The primary goal of Global English is to make your writing clearer for both nonnative English speakers and translators.
“But,” you say, “our business isn’t international! We work only in the United States [or Australia, or England, or whatever other primarily English-speaking country you’re in]. So there’s no point in bothering with this Global English stuff. It’s just extra work! Besides, people will get the point.”
Maybe your business could survive assumptions like these 100 years ago. But the simple fact is that your audience is global no matter where you are or what you do. According to U.S. Census Bureau data, 80% of Americans are native English speakers. That means a fifth of your clients, customers, and audience are not native English speakers. Moreover, the Bureau reports that 60 million Americans don’t speak English at home. If 20% isn’t a large enough number to convince you, then your business has much bigger problems than your writing!
If your business has a website, you’ve got a global audience. According to one source, 73% of internet users don’t speak English! My personal homepage—which, trust me, is an incredibly low-traffic site—has had visitors from Canada, Brazil, Latvia, the U.K., and Israel in the past few months. On the web, you automatically have a global audience, and you can choose whether to embrace that audience or leave them to fend for themselves.
If you choose not to leave your readers to fend for themselves, the previously cited article by Antoine LeFeuvre in A List Apart provides helpful guidance.
LeFeuvre’s main point is that you need to build your content for a multilingual audience. The mantra that is often heard in web design discussions now is “mobile first”: design your sites under the assumption that users will access them via mobile devices. LeFeuvre claims that “foreign first” is an equally important mantra: design your sites under the assumption that you’ll be creating multilingual versions that are translated and localized for your global audiences.
LeFeuvre makes a strong point, and makes it well. But the argument sets up a false dichotomy: if your site isn’t multilingual, it’s not friendly to foreign, nonnative English-speaking readers.
This dichotomy is false because you have another option: create your content in Global English. By writing in Global English, you’ll ensure both that your English-speaking readers encounter the clearest-possible writing, and that your non-English-speaking readers have the best possible chance to understand your meaning when they use machine translators to translate your content. And, when you start with Global English content, you’ll be able to create foreign-language sites much more easily and cost-effectively.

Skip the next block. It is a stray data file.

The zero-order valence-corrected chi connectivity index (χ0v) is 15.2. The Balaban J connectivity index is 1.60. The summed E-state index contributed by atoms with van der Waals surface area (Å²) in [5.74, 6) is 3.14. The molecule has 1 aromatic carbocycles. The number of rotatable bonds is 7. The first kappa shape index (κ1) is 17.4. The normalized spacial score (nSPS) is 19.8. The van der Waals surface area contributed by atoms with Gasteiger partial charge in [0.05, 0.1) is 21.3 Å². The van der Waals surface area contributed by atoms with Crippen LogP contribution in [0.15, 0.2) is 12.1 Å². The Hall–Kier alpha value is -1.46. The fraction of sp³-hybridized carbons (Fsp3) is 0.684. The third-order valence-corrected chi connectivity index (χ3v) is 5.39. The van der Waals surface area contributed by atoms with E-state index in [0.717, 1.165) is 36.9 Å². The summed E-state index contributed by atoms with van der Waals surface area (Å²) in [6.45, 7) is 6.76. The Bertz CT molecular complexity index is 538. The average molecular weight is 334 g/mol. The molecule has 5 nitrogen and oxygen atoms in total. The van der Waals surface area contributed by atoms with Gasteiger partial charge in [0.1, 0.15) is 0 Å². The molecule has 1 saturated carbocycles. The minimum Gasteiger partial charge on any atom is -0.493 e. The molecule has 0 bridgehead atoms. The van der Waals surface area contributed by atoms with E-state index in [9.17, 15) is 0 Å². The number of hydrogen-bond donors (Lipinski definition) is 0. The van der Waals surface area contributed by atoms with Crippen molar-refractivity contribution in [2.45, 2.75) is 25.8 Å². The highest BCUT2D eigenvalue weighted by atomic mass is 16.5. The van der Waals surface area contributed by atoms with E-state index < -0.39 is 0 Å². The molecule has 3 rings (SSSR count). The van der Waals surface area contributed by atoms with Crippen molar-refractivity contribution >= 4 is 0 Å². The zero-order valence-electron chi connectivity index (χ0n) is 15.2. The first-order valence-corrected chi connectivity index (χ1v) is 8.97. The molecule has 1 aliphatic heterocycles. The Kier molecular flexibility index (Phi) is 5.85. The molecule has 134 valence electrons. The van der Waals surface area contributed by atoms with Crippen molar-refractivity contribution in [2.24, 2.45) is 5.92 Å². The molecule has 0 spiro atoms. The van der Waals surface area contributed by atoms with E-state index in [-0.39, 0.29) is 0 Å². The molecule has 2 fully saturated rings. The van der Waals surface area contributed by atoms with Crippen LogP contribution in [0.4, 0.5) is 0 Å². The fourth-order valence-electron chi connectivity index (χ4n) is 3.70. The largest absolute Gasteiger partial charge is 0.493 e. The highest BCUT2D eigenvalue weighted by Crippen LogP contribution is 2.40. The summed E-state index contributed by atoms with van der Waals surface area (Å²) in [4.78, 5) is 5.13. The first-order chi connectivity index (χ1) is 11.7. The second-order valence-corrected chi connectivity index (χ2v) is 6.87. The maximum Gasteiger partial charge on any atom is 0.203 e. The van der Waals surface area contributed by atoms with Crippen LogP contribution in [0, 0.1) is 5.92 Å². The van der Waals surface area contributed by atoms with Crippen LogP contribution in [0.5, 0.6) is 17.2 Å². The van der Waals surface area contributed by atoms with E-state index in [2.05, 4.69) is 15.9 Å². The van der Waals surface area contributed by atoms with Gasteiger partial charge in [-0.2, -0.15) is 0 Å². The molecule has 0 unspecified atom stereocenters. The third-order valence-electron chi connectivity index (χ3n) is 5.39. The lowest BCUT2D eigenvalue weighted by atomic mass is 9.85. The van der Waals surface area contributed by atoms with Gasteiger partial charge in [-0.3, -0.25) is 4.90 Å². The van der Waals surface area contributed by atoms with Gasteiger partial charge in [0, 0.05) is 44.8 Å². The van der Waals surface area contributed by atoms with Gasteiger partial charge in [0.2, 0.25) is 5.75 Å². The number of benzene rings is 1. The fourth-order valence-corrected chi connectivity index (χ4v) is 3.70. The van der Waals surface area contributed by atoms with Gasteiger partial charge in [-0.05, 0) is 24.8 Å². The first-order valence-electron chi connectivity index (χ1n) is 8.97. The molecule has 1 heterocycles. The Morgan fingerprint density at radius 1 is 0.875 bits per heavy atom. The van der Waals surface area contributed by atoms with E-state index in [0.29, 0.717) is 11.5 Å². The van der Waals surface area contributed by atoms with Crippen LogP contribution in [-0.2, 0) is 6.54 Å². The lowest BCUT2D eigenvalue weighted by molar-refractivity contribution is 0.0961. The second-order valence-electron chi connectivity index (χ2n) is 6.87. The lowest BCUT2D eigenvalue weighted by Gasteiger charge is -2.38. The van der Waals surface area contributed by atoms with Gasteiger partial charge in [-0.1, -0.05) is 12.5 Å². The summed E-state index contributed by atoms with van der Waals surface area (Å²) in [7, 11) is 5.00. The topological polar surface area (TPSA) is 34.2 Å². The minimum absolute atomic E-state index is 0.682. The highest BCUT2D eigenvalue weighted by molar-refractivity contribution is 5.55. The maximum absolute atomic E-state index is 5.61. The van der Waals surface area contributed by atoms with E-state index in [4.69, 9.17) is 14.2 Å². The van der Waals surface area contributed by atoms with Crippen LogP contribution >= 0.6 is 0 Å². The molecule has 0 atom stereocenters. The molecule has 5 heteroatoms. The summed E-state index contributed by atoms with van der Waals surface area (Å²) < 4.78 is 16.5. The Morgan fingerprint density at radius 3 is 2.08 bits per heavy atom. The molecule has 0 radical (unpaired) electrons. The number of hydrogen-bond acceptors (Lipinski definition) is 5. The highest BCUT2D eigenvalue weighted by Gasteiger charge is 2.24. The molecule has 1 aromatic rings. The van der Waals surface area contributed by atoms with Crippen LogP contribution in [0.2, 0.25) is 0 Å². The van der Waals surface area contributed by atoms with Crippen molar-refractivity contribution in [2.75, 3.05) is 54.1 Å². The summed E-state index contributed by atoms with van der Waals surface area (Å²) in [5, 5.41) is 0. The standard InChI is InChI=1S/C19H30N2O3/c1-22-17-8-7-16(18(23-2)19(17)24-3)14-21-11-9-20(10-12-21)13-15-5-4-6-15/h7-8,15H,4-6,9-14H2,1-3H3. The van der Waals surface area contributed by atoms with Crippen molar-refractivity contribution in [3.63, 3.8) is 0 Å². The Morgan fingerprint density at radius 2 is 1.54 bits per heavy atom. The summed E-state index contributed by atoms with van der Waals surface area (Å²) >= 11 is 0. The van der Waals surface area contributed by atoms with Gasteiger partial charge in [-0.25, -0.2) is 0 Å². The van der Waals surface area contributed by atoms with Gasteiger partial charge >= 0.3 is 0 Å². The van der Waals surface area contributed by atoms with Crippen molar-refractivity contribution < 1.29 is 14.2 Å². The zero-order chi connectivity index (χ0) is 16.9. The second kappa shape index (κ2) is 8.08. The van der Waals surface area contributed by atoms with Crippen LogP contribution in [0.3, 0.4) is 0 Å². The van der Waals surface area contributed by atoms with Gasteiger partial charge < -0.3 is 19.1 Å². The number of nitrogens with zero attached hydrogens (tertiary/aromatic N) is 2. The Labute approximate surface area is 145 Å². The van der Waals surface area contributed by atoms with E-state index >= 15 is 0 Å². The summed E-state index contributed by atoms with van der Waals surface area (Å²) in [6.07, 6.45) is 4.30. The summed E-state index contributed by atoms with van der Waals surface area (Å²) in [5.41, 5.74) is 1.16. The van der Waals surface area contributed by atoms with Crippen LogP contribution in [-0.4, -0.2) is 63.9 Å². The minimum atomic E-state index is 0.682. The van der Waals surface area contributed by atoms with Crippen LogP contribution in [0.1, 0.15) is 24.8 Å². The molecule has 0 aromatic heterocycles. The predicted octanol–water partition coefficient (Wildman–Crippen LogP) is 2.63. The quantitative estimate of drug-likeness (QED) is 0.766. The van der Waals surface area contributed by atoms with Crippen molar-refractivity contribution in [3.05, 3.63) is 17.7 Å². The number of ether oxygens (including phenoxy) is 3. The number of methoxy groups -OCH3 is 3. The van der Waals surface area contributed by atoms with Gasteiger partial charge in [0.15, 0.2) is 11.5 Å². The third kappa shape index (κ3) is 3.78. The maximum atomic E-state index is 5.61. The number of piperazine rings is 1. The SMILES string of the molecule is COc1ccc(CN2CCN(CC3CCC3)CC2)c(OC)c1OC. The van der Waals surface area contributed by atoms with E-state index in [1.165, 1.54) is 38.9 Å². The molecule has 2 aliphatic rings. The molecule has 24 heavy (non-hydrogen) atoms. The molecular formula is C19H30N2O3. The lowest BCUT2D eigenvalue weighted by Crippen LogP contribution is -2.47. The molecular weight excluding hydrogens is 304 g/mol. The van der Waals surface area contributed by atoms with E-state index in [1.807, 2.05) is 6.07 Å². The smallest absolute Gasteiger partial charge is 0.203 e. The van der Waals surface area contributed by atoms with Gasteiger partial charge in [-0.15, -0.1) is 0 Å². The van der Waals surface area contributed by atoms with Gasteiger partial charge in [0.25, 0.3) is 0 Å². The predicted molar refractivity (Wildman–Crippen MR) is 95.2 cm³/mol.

An article from the Harvard Business Review about a new HBS class emphasizes this same point—that the market for every business is international: entrepreneurs need to “build for global competition from the start.”
If you’re an entrepreneur today, “you have to think much earlier and much faster,” according to Harvard Business School professor William Kerr, who teaches the new course, titled Launching Global Ventures.
Kerr concludes by claiming that even if a company “is based solely in Boston, the world and competition move so fast that founders need to think globally from the start.” This quotation is a perfect restatement of the idea I tried to articulate in the previous post.
Kerr makes another important point about how businesses need to think globally. The article’s author paraphrases Kerr’s points:
Throughout history, Kerr argues, global ventures have been governed by two common forces. First, there must be an advantage to connecting two different places—Christopher Columbus’s desire to link European markets to Chinese silks, say, or Silicon Valley’s desire for cheaper programming talent in India. Second, a global company needs methods and tools to enable the venture, such as long-haul ships for Columbus or the Internet and telecom infrastructure for Skype.
Kerr’s point about the “methods and tools to enable the venture” is crucial. Communication is a tool that every business uses every day. As with all tools, it can be used well or misused. But most of the time, it’s such a basic, essential tool that it’s simultaneously constantly used and constantly ignored.
If you recognize that you need new methods and tools to deal with a new global economy, then you’re in a perfect position to rethink even this most basic tool. Global English, because it’s based on evidence and centered around writing for the global market, is the ideal foundation for your communication strategy. Global English should be the cornerstone of your efforts to “build for global competition from the start.”
In short: you don’t have to immediately create foreign-language content to have a business that’s friendly to your global audience. By writing in Global English, you’ll take a substantial first step toward content that works for the world.